Windows tech support scams have been conning PC users out of money for years, and there's seemingly no end in sight. The Federal Trade Commission today announced that "a federal court has temporarily shut down two massive telemarketing operations that conned tens of thousands of consumers out of more than $120 million by deceptively marketing computer software and tech support services."
This is the third in a series of actions against such operations, the FTC said, and if the past is any indication, it won't be the last. The FTC announced a big crackdown in late 2012 and another in late 2013. But PC users continued to hand over money to nearly identical scammers, according to the latest FTC complaints. Today's FTC press release described a method that has tricked PC users time and again:
According to the FTC’s complaints, each scam starts with computer software that purports to enhance the security or performance of consumers’ computers. Typically, consumers download a free trial version of software that runs a computer system scan. The defendants’ software scan always identifies numerous errors on consumers’ computers, regardless of whether the computer has any performance problems.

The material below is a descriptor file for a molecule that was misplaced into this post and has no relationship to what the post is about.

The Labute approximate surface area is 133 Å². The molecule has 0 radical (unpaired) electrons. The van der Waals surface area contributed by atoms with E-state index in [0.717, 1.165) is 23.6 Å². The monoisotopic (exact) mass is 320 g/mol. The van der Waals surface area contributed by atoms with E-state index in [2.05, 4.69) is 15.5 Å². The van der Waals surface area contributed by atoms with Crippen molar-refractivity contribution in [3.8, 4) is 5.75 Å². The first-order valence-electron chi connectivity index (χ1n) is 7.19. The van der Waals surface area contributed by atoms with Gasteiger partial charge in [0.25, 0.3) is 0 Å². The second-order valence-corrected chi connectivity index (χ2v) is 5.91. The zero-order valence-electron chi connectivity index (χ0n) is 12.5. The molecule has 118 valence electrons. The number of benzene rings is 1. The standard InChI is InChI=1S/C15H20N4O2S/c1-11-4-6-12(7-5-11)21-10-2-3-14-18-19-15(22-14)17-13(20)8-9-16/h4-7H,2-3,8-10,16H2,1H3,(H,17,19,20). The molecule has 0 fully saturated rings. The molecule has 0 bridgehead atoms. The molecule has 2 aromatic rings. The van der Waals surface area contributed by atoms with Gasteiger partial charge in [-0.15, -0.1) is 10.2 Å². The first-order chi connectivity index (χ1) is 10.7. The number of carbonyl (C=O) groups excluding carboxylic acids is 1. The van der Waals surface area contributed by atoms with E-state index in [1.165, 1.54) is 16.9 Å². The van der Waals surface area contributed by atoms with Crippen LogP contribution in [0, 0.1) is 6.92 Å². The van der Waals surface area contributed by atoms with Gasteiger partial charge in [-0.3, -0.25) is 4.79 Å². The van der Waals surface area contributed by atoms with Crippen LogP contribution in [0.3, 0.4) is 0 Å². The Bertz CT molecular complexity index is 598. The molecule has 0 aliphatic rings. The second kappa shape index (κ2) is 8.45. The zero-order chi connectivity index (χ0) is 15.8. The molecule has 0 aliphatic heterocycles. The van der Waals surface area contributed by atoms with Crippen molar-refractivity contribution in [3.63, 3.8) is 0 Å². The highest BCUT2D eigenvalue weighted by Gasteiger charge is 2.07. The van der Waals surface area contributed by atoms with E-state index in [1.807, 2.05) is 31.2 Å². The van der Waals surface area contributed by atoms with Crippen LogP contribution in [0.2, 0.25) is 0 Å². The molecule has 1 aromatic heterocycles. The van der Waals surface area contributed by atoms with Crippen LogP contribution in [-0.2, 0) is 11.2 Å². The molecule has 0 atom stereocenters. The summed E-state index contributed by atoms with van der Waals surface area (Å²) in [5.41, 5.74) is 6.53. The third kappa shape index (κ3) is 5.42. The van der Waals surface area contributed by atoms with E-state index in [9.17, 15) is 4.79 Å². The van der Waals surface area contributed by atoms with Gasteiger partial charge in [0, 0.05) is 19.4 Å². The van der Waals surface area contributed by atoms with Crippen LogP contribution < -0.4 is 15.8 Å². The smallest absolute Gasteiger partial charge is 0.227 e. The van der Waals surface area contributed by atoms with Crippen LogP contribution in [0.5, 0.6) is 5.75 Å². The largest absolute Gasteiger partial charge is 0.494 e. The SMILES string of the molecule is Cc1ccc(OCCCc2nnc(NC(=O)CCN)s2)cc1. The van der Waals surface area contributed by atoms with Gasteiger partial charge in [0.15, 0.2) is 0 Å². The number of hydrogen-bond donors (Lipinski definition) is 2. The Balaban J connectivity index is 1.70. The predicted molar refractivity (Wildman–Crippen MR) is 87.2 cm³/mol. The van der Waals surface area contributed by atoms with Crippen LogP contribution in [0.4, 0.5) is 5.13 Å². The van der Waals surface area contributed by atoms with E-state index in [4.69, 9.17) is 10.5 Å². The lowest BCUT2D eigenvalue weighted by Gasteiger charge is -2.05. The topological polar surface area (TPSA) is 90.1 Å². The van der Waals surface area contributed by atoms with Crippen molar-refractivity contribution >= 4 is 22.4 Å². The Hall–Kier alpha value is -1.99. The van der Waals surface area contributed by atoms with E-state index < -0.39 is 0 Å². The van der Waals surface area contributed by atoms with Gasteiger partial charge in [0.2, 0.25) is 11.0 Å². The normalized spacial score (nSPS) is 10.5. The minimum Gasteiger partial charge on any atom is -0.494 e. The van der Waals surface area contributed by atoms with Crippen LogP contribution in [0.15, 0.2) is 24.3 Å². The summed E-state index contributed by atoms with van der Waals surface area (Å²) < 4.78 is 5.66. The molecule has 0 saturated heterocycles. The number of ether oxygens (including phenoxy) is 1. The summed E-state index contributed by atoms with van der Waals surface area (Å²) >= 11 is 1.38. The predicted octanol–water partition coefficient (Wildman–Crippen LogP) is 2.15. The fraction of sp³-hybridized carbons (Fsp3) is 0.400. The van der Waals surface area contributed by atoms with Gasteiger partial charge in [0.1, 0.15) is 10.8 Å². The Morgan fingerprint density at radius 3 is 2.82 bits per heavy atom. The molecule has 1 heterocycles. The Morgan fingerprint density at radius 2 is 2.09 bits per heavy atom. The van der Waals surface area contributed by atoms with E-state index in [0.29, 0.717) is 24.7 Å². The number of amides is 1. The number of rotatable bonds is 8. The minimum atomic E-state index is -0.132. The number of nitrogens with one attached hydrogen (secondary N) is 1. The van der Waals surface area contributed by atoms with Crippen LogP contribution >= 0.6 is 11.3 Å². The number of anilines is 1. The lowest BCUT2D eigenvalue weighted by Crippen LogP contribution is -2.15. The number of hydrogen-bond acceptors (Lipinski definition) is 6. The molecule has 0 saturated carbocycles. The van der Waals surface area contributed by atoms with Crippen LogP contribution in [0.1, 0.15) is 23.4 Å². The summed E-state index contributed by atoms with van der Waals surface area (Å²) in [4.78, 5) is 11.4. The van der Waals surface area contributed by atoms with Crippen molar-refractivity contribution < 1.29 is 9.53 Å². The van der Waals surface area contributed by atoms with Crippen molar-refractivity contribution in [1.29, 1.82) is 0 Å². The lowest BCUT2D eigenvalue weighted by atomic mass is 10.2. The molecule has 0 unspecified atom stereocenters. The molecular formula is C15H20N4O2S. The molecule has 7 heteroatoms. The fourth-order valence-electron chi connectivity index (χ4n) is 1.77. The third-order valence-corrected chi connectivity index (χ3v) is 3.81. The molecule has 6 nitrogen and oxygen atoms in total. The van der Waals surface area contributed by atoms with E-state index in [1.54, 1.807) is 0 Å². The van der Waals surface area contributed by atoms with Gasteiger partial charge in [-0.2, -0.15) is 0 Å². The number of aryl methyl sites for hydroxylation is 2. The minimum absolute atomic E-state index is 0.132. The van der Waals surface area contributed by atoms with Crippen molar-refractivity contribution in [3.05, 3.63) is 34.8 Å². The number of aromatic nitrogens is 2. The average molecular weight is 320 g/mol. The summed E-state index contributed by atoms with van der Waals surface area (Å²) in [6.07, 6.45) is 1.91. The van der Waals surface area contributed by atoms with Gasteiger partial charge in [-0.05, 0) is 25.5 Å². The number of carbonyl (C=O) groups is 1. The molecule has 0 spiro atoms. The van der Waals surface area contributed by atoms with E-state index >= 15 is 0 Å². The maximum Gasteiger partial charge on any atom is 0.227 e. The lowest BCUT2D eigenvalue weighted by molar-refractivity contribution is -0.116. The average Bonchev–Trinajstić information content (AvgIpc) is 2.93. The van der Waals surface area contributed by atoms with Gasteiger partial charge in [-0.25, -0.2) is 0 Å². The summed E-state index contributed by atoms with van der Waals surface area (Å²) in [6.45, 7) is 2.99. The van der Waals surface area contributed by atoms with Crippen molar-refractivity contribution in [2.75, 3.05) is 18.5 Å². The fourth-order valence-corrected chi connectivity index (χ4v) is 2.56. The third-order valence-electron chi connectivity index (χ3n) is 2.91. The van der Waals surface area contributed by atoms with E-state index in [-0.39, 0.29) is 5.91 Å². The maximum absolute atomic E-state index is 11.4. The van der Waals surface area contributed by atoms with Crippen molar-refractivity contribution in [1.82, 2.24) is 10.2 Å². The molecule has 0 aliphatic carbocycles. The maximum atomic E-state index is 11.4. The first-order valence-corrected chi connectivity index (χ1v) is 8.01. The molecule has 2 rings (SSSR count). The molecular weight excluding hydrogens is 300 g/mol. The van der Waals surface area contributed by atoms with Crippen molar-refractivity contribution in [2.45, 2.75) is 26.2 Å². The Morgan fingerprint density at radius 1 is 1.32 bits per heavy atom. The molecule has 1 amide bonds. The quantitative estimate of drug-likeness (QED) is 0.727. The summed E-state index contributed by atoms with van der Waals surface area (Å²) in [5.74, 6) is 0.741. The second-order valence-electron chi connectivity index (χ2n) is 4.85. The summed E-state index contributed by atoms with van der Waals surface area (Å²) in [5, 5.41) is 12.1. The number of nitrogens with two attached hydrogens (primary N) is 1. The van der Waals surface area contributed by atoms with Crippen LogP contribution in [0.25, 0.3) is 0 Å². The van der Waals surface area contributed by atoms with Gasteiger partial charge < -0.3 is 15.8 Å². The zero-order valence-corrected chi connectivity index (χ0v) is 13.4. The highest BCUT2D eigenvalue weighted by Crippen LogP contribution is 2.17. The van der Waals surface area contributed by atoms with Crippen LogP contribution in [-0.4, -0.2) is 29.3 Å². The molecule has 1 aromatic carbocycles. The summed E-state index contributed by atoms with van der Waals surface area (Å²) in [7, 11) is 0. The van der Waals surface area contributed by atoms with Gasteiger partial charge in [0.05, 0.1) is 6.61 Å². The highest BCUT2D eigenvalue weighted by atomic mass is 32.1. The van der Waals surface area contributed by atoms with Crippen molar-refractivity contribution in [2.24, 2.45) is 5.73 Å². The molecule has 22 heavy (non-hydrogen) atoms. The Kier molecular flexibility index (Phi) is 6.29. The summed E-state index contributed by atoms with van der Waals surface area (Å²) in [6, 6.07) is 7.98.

The software then tells consumers that, in order to fix the identified errors, they will have to purchase the paid version of the software. In reality, the FTC alleges, the defendants pitching the software designed these highly deceptive scans to identify hundreds or even thousands of “errors” that have nothing to do with a computer’s performance or security. After consumers purchase the “full” version of the software at a cost of $29 to $49, the software directs them to call a toll-free number to “activate” the software.
When consumers call the activation number, however, they are connected to telemarketers who try to sell computer repair services and computer software using deceptive scare tactics to deceive consumers into paying for unneeded computer support services.
According to the FTC, the telemarketers tell consumers that, in order to activate the software they have just purchased, they must provide the telemarketers with remote access to their computers. The telemarketers then launch into a scripted sales pitch that includes showing consumers various screens on their computers, such as the Windows Event Viewer, and falsely claiming that these screens show signs that consumers’ computers have significant damage. After convincing consumers that their computers need immediate help, the telemarketers then pitch security software and tech support services that cost as much as $500.
The FTC teamed up with the State of Florida on the latest cases, winning federal court orders against the companies that "also temporarily freeze the defendants’ assets and place the businesses under the control of a court-appointed receiver." The complaints say the defendants have been scamming consumers since at least 2012.